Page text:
Somehow, the wizard's at Travel & Leisureundoubtedly peer-reviewed list of the country's 20 dirtiest cities.

The magazine writes, by way of introduction:

The cities that scraped the bottom of the cleanliness category may show signs of grit, grime, or muck, but they all have some basic features in common: they're big, and most have a bustling nightlife. Partiers tend to be on the younger side -- and that may add to the disarray. "Studies have consistently found that youths and young adults are the most prone, or willing, to litter," says Steve Spacek, author of the "American State Litter Scorecard," which has highlighted the less-than-pristine conditions in such top 20 cities as New Orleans, Chicago, and Las Vegas.
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Study: By 2030, Six of Ten Texans Will Be Obese

Obligatory picture of anonymous fat people.
Quick: What day is it today? If you answered Tuesday or September 18, you're technically right but you're actually very, tragically wrong, because it's National Cheeseburger Day which a) exists and b) is a great opportunity to check out a new burger joint. It's also, perhaps, time to reflect on the consequences of living in a country where every day is Cheeseburger Day.

The Trust For America's Health just released a report titled "F as in Fat: How Obesity Threatens America's Future 2012," which, as you may be able to tell, is not exactly celebration of our nation's expanding waistline. The Star-Telegram reported the story with the headline that Texas is the 10th fattest state in the country, but the report's not about how fat we already are; it's about how fat we're going to be.

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Forbes Proves it With Science: Cowboys Have the Best Fans

With the start of the NFL season this week, Forbes has been in something of a football-list-making frenzy. We were reminded, for example, that Drew Brees is the league's highest-paid player and that you're very own Dallas Cowboys is the most valuable team in football. This afternoon, Forbes gave America's team another superlative: We have the best fans.

Of course we do, but how, other than listening to unhealthy amounts of sports radio, does one gauge the quality of a team's fans? We'll let Forbes explain:

Our ranking is based on five criteria: stadium attendance (a combination of consecutive sell-outs and average season stadium capacity), television ratings (as provided by Nielsen), merchandise sales (per NFLShop.com), social media reach (a combination of Facebook likes and Twitter followers based on the team's metro area population), and fan club presence (based on the active number found online). To prevent bandwagon fans and frontrunners from skewing the results, two years worth of data were used for stadium attendance, TV ratings, and merchandise sales.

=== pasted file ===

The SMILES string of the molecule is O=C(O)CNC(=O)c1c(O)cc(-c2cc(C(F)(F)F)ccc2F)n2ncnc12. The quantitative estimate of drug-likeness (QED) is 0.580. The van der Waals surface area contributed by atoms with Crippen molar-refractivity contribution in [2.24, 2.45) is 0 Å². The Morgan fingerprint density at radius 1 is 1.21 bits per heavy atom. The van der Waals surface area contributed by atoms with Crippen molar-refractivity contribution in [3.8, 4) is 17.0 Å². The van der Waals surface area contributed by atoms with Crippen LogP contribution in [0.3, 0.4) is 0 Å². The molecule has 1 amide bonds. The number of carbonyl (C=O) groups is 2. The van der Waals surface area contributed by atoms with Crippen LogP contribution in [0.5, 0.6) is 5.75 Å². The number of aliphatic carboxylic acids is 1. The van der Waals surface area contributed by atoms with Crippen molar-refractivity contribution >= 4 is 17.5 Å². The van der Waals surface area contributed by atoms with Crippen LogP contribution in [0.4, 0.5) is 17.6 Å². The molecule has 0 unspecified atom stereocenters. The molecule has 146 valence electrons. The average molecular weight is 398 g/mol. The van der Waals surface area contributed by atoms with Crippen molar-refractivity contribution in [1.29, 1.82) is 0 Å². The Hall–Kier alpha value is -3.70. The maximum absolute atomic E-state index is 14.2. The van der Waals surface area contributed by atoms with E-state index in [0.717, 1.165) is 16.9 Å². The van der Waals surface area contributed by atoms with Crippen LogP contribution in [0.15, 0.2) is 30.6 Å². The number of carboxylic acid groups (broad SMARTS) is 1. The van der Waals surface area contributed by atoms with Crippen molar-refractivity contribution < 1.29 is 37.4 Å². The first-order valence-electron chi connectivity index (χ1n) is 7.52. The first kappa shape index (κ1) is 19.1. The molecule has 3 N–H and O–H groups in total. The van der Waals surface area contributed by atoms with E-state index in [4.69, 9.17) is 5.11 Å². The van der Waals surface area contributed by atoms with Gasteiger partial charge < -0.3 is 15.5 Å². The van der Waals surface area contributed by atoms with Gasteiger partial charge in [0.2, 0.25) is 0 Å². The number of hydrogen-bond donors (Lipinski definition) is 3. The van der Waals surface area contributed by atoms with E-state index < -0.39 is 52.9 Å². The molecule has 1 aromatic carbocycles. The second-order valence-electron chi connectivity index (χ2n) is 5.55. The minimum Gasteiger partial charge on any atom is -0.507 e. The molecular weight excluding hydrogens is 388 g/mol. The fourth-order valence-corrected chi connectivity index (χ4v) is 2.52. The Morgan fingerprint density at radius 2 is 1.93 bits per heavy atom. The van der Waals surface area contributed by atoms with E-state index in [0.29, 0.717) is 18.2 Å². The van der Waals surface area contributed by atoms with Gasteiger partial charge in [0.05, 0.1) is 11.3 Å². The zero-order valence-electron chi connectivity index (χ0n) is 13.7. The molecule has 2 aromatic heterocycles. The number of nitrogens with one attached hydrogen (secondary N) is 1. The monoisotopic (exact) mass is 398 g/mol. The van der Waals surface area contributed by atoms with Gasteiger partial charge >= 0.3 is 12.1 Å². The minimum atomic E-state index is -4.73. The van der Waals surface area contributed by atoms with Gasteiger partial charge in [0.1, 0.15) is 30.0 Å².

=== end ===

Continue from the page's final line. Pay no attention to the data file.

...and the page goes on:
Throw all that in a blender, and the Cowboys come out on top. The Packers and Steelers are tied for second, followed by the Patriots, Colts, and Saints. And those alleged Giants whose asses we just kicked? They don't even make the top 10.

Dallas Has Second Most EV Charging Stations. Electric Vehicles? Not so Much

It seems that a lot of electric vehicle charging stations have been popping up in Dallas of late -- at gas stations, grocery stores, possibly soon at City Hall -- and now we know that yes, there are a lot.

Xatori, an app-maker, released a list yesterday of the cities with the most EV charging stations for every 100,000 residents. Portland, as you might assume, comes out on top, but No. 2 is something of a shocker: Dallas. A bit further down the list, coming in at No. 6, is Austin.

That's means Dallas is ready for the electric car boom. A glance at traffic is enough to tell it hasn't come yet. Maybe once there's an oil crisis and we develop technology to make the stations obsolete.

Dallas Has Country's 34th Worst Drivers, Which is Ridiculous. We Drive Much Worse Than That.

Dallas drivers are terrible, but they're not as terrible as they could be, Allstate's data shows.
Every year, Allstate crunches its claims data from the country's 200 largest municipalities, does a little arithmetic, then releases a ranked list showing which cities have the best drivers and, by extension, which have the worse. The insurance company just released its report for 2012, and the answer to your burning question is yes, Sioux Falls is still the nation's safest place to drive.

Dallas? As you'd expect, not so much. The city, for the second year in a row, came in at No. 167. Drivers here -- at least those with Allstate insurance policies -- are 32.8 percent more likely to get in a wreck than your average U.S. driver. The typical amount of time between accidents is 7.5 years.

But looking at it another way, Dallas actually does relatively well. Of cities with more than a million people, it's the sixth safest. Flipping the list on its head, Dallas has the 34th worst drivers in the country, which flies in the face of everything anybody has ever said about Dallas traffic, not to mention that time last month I was rear-ended and spun into a concrete wall on the Mixmaster.